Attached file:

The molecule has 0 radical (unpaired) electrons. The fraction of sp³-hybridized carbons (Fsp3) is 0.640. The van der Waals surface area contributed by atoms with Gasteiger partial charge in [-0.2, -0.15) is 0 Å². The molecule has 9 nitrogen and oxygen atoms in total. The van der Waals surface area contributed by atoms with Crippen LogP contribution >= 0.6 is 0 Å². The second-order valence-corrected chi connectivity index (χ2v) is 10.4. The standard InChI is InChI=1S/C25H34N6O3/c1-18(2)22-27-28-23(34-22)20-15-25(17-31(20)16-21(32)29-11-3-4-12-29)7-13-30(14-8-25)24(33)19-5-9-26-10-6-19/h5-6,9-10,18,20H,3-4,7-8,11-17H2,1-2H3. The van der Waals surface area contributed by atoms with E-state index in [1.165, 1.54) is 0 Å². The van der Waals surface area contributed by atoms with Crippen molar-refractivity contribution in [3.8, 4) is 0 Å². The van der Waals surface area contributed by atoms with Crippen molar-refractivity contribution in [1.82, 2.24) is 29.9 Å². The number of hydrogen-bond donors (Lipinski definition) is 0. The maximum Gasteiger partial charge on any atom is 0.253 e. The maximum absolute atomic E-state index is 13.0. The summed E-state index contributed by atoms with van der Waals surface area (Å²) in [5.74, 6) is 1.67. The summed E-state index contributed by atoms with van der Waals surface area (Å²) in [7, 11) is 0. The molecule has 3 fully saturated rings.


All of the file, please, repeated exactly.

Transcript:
The molecule has 0 radical (unpaired) electrons. The fraction of sp³-hybridized carbons (Fsp3) is 0.640. The van der Waals surface area contributed by atoms with Gasteiger partial charge in [-0.2, -0.15) is 0 Å². The molecule has 9 nitrogen and oxygen atoms in total. The van der Waals surface area contributed by atoms with Crippen LogP contribution >= 0.6 is 0 Å². The second-order valence-corrected chi connectivity index (χ2v) is 10.4. The standard InChI is InChI=1S/C25H34N6O3/c1-18(2)22-27-28-23(34-22)20-15-25(17-31(20)16-21(32)29-11-3-4-12-29)7-13-30(14-8-25)24(33)19-5-9-26-10-6-19/h5-6,9-10,18,20H,3-4,7-8,11-17H2,1-2H3. The van der Waals surface area contributed by atoms with E-state index in [1.165, 1.54) is 0 Å². The van der Waals surface area contributed by atoms with Crippen molar-refractivity contribution in [3.8, 4) is 0 Å². The van der Waals surface area contributed by atoms with Crippen molar-refractivity contribution in [1.82, 2.24) is 29.9 Å². The number of hydrogen-bond donors (Lipinski definition) is 0. The maximum Gasteiger partial charge on any atom is 0.253 e. The maximum absolute atomic E-state index is 13.0. The summed E-state index contributed by atoms with van der Waals surface area (Å²) in [5.74, 6) is 1.67. The summed E-state index contributed by atoms with van der Waals surface area (Å²) in [7, 11) is 0. The molecule has 3 fully saturated rings.